In search of a white wash and some cheer leaders

By Fazlur Rahman Chowdhury

Myanmar (formerly known as Burma) has been ruled by military dictators for a long time. In today’s world it is difficult for such a military government to stand at par with the governments of other civilized democratic countries. As the time went on, pressure started mounting on the military government in Myanmar to change. There was uproar from all corners of the world demanding the release of Ang San Suu-Kyi, the pro-democracy leader under house arrest. Ms Suu-Kyi was awarded a Nobel Peace Prize for her non-violent struggle/ movement for democracy. World leaders started going to Myanmar and meeting the imprisoned leader for democracy. The military junta now realized that they were more or less isolated and they had to do something about it. They hastily drafted a constitution and got a referendum on it. They also released Ang-San Suu-Kyi and allowed a general election. People of Myanmar approved the constitution because of only one reason – something better than nothing. But the military would not allow a total return to democracy. They made sure that Suu-Kyi can neither become the head of the state or the head of the government (because she had married a foreigner). They made sure the one-third of the seats in the parliament is kept reserved for the armed forces so that the constitution can never be altered or modified. They kept a surprising provision in the constitution that the defence and interior ministry will be headed by armed forces personnel. Suu-Kyi’s party won a land-slide victory. This proved to the world at large as to how popular she was. In a way the military was defeated. That was the weak point for the military. Suu-Kyi should not have agreed to form a government and should have continued her struggle for total democracy. With support at home and abroad, she would have brought total victory for the people. This should have been the final defeat for the military.

That was not to be the case. The military leaders held a series of meetings with Suu-Kyi. God knows better what they told Suu-Kyi, she surrendered to the lure of immediate glamour. She formed a government in conformity with the constitution. Nothing changed. The military still runs the country. Rather they now got the benefit of doing so under a so-called democratic government. Suu-Kyi is helpless – very much a toy in the hands of the military. She has become their spokesperson. She is trying to support what the military has so far done and also trying to shield the military against all blame.

Military governments all over the world would like to divert people’s attention to problems other than those relating to democracy. The military junta in Burma (now Myanmar) created two such issues to keep public attention diverted away from democratic movements. They were Kachin and Karen fighters in the North-East and Rohingyas in the South-West. In the days of the Kingdom of Arakan (long before Arakan was annexed by Burma), substantial Muslim population from the then East Bengal (mostly from Chittagong region) migrated to Arakan and settled there. When the military took over the reign of Burma, these Arakan Muslims were already well settled there. They were more prosperous than locals and most of the business belonged to them. That is why it was easy for the military to incite the locals (majority Burmese Buddhists) against the Rohingyas – as if the locals would become rich overnight if they could get rid of the Rohingyas. The military succeeded in creating an enmity and rift between the two communities. With the support of the majority Buddhists, the military introduced a Nationality Act in 1984 in which they tactfully stripped the Ro- hingyas of their nationality. The Nationality Act was followed by a number of harsh and cruel actions against the Rohingyas. Since 1984 the Rohingyas are not allowed any business permit or licence. Because of government restrictions neither the state (including the local government) nor any private employer would employ them. They are not allowed to open any new bank account. Their children do not get admission in state run schools.  Rohingyas do not get any state run hospital or medical facility. Inter-racial weddings are forbidden and they cannot get married unless prior permission is obtained. It is also believed (I am not very sure) that Rohingya couples required government approval for taking any children. They were totally isolated and outcast. Out of need for basic necessities they started selling of their land and other properties at whatever price they could get. As the days went on for the Rohingyas it was a question of survival. They survived by cultivating small plots of land they still had and by helping each other. Some worked illegally for Burmese employers for whatever wages the employers gave.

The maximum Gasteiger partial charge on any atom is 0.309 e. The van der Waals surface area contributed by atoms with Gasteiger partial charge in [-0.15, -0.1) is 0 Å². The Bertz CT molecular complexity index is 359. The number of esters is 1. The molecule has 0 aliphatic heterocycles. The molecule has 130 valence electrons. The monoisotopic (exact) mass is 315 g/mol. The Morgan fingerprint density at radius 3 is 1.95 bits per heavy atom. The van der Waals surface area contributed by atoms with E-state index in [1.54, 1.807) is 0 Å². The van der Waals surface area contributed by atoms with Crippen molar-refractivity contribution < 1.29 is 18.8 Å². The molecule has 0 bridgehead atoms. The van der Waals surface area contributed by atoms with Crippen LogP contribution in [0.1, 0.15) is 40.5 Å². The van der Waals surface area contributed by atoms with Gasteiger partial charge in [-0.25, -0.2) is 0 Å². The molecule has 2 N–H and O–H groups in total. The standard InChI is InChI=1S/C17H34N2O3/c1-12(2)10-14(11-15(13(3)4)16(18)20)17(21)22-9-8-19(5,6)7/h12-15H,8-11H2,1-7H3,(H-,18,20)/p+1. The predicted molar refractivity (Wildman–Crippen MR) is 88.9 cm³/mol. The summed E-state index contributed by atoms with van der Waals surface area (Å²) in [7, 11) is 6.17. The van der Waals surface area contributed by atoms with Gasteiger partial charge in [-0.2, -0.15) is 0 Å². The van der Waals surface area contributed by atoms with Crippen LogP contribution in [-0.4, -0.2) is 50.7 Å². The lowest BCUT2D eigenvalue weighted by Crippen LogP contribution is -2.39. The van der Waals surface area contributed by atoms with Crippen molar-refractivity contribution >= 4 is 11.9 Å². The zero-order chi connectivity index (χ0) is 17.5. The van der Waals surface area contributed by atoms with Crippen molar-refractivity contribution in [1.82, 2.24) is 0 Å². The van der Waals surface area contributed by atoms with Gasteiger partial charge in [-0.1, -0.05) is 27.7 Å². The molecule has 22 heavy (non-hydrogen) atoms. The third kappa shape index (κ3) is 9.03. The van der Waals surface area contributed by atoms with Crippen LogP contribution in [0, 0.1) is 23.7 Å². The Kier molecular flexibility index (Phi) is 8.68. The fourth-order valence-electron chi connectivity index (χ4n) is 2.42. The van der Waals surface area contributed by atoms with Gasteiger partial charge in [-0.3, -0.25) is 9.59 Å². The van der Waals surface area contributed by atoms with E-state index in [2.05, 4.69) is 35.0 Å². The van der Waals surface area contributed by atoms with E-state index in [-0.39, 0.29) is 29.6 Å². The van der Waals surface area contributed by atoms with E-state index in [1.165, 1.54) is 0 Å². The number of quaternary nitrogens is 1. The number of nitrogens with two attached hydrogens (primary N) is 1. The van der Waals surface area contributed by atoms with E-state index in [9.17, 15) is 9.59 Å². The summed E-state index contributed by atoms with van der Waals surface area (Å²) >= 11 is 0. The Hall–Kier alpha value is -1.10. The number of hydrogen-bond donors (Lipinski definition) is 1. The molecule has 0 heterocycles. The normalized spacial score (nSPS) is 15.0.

The younger generations of Rohingyas grew up without any education or skill. Instead of contributing to the economic growth of their home land they became a liability to the state. They also remain a liability to any country that happens to accept them as new immigrants. In their own home land Myanmar they are routinely subjected to torture and harassment. They still remained there because they have no place to go. It was at this stage that Ang San Suu-Kyi became the so-called head of the civilian government. By then about three hundred thousand Rohingyas fled from Myanmar and entered Bangladesh.

Bangladesh was delighted to see Suu-Kyi coming into power. It looked forward to a solution of the Rohingya crisis. But it was not to be. The eye wash democracy had very little power for the civilian government. Besides, Suu-Kyi had personal reasons to dislike the Muslims.  It is known that during her student life in Oxford she had a Pakistani Muslim friend. She was in love with him. The Pakistani fellow achieved tremendous academic success and returned to Pakistan later to become a top diplomat and civil servant. Suu-Kyi only obtained a degree without any distinction and hurriedly married Michael Aris trying to forget about her unsuccessful affairs with the Pakistani. When the BBC reporter Mishal Hussain turned up for Suu-Kyi’s interview, she said, “I knew about a BBC reporter but did not know about a Muslim journalist”. This clearly shows her bitterness towards the Muslims. In her new role Suu-Kyi was trying to please her military masters. The military expected her to support its action and hide the atrocities. As State Counsellor it became her primary duty to support all military actions and work in total harmony with the military. Just to convince the world that Rohingyas were never treated badly she appointed a commission with Mr. Kofi Annan as its head. Mr. Annan was persuaded in the best possible way to give a report to cover up the misdeeds of the military junta. Mr. Annan, former secretary general of the United Nations is a man of principle and he would not compromise for anything. He refused to white-wash and cover up the misdeeds. He exposed all the truth. That was a serious blow to the military junta in Myanmar who still held the real power.